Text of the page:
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Are you reinsured for terrorism losses in Australia?

Source: Asia Insurance Review | Apr 2014

Dr Christopher Wallace from the Australian Reinsurance Pool Corporation (ARPC) discusses ARPC’s scheme, its retrocession program and the analysis from a three-dimensional blast model for the tier A locations.

Terrorist activities around the world are a constant reminder that terrorist attacks are still occurring. This places importance on insurers covering eligible property in Australia to consider reinsuring their risk with the ARPC.
 
ARPC is a statutory authority established under the Terrorism Insurance Act 2003 (TI Act) that provides terrorism reinsurance cover for eligible policies. ARPC’s role is to establish and subsequently provide ongoing administration of the scheme. 
 
ARPC’s scheme
The TI Act overrides terrorism exclusions in eligible insurance contracts, which includes commercial buildings, infrastructure and construction sites located within Australia, associated business interruption cover and some liability classes, in the event of a declared terrorist incident (DTI).
 
Through this scheme, insurance companies can choose to reinsure the risk of claims for eligible terrorism losses by entering into a reinsurance agreement with ARPC and paying the necessary premium. 
 
The capacity of the scheme now stands at A$13.28 billion (US$12 billion) comprising of a deductible of A$360 million, a retrocession program (including ARPC’s co-reinsurance) of A$3.24 billion and a Commonwealth guarantee of A$10 billion. It has a client base of 230 insurers covering over A$3,000 billion of Australian assets.
 
ARPC’s retrocession program
The scheme structure also illustrates ARPC’s retrocession program, which purchases terrorism reinsurance from the global insurance market to cover risks in Australia. 
 
The retrocession program aims to encourage commercial reinsurers to re-enter the terrorism insurance market, reduce the risk to the Commonwealth and reduce the burden on Australian taxpayers in the event of a declared terrorist incident.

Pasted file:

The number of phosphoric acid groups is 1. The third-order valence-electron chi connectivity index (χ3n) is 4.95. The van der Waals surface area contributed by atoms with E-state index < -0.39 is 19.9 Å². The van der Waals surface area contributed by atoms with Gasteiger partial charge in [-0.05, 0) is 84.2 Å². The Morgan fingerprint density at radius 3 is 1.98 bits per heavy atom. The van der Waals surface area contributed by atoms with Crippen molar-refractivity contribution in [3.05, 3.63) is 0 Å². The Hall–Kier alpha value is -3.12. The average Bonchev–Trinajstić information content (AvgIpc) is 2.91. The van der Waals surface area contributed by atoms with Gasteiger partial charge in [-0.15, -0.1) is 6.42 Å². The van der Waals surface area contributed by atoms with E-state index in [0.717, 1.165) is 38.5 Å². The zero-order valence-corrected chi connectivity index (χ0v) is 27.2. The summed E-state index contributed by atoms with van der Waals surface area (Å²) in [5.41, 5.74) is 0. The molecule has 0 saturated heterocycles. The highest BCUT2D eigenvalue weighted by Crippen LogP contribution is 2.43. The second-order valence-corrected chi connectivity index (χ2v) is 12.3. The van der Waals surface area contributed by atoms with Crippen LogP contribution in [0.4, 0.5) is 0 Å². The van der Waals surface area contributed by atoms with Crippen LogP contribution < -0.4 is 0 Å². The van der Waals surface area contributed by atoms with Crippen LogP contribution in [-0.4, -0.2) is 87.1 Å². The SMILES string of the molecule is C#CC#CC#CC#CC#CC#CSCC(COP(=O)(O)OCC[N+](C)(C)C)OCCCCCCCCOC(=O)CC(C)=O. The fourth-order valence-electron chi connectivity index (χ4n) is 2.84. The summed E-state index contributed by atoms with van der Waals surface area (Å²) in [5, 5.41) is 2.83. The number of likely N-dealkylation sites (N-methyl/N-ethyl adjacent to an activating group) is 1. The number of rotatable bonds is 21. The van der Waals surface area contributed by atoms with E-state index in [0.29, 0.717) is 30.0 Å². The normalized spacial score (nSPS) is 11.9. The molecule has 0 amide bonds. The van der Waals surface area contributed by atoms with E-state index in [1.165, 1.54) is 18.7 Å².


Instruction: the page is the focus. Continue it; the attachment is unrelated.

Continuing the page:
Blast model analysed
ARPC commissioned a three-dimensional blast model for the tier A locations and to analyse potential damage from a biological or chemical attack. 
 
The blast model project focussed on Sydney and Melbourne central business districts and will be extended to Brisbane and Adelaide over the next 12 months.
 
ARPC’s modelling demonstrates that if a loss was to occur in the Sydney or Melbourne central business districts from a large blast, ARPC’s pool of funds plus the retrocession program would cover a single event at 99% of the probable locations. There are no locations in any other Australian capital city that could produce a single loss that would not be absorbed by ARPC’s scheme. 
 
ARPC has modelled potential losses from an attack on regional infrastructure such as power stations, mines, gas plants and regional shopping centres including damage at the site plus the upstream and downstream interruption. The report showed that, whilst some loss scenarios are significant, none exceeded the expected large losses from tier A locations.
 
The three-dimensional blast model positions ARPC as a thought leader of central business districts blast modelling and enables ARPC to test the adequacy of the scheme to cater for probable losses. It also actively enables us to negotiate the best terms for our retrocession program, advise the government in the event of a terrorism event and have meaningful discussions with the reinsurance industry on potential loss scenarios. 
 
Review of the Act
When the TI Act was established, it included that the legislation be reviewed every three years to examine its operations in the context of current market trends, including responses to governments globally to the provision of terrorism insurance. 
 
The most recent review reported in 2012 recommended that the TI Act continue for another three years and that the premium rates remain at the 2003 level, in order to continue to encourage the re-emergence of the private market. 
 
A key recommendation of the 2009 review was to explore the effects of extending the scheme to include mixed-use high-rise buildings that are not predominantly for commercial use. Whilst not specifically mentioned in the 2012 terms of reference, many of the stakeholders contacted by the review raised the issue. It could be argued that the level of concern perhaps reflected the increasing prevalence of high-rise residential apartment complexes in most Australian cities’ central business areas in recent years.
 
ARPC is an organisation established to protect Australia from economic losses caused by a terrorism catastrophe. If you issue eligible insurance policies and would like to know more about terrorism reinsurance in Australia, please visit www.arpc.gov.au 
 
Dr Christopher Wallace is the CEO of the Australian Reinsurance Pool Corporation (ARPC). 
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